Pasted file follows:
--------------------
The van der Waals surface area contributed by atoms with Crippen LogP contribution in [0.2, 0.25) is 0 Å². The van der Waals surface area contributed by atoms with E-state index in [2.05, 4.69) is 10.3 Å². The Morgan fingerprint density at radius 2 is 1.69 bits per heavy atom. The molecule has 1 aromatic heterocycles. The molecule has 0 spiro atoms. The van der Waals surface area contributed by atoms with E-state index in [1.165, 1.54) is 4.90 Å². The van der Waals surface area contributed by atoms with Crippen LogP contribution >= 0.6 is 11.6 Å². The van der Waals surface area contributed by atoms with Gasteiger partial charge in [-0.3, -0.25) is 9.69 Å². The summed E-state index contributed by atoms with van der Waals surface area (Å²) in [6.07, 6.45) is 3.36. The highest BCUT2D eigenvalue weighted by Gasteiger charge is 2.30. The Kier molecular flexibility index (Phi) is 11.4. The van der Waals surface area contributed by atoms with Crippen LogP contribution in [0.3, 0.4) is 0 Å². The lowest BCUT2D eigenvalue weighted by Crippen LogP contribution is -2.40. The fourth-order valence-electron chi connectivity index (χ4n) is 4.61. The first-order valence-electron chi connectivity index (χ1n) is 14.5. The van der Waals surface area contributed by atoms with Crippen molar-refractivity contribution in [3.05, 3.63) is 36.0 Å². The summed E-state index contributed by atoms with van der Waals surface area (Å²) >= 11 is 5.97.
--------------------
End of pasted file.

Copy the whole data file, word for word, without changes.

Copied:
The van der Waals surface area contributed by atoms with Crippen LogP contribution in [0.2, 0.25) is 0 Å². The van der Waals surface area contributed by atoms with E-state index in [2.05, 4.69) is 10.3 Å². The Morgan fingerprint density at radius 2 is 1.69 bits per heavy atom. The molecule has 1 aromatic heterocycles. The molecule has 0 spiro atoms. The van der Waals surface area contributed by atoms with E-state index in [1.165, 1.54) is 4.90 Å². The van der Waals surface area contributed by atoms with Crippen LogP contribution >= 0.6 is 11.6 Å². The van der Waals surface area contributed by atoms with Gasteiger partial charge in [-0.3, -0.25) is 9.69 Å². The summed E-state index contributed by atoms with van der Waals surface area (Å²) in [6.07, 6.45) is 3.36. The highest BCUT2D eigenvalue weighted by Gasteiger charge is 2.30. The Kier molecular flexibility index (Phi) is 11.4. The van der Waals surface area contributed by atoms with Crippen LogP contribution in [0.3, 0.4) is 0 Å². The lowest BCUT2D eigenvalue weighted by Crippen LogP contribution is -2.40. The fourth-order valence-electron chi connectivity index (χ4n) is 4.61. The first-order valence-electron chi connectivity index (χ1n) is 14.5. The van der Waals surface area contributed by atoms with Crippen molar-refractivity contribution in [3.05, 3.63) is 36.0 Å². The summed E-state index contributed by atoms with van der Waals surface area (Å²) >= 11 is 5.97.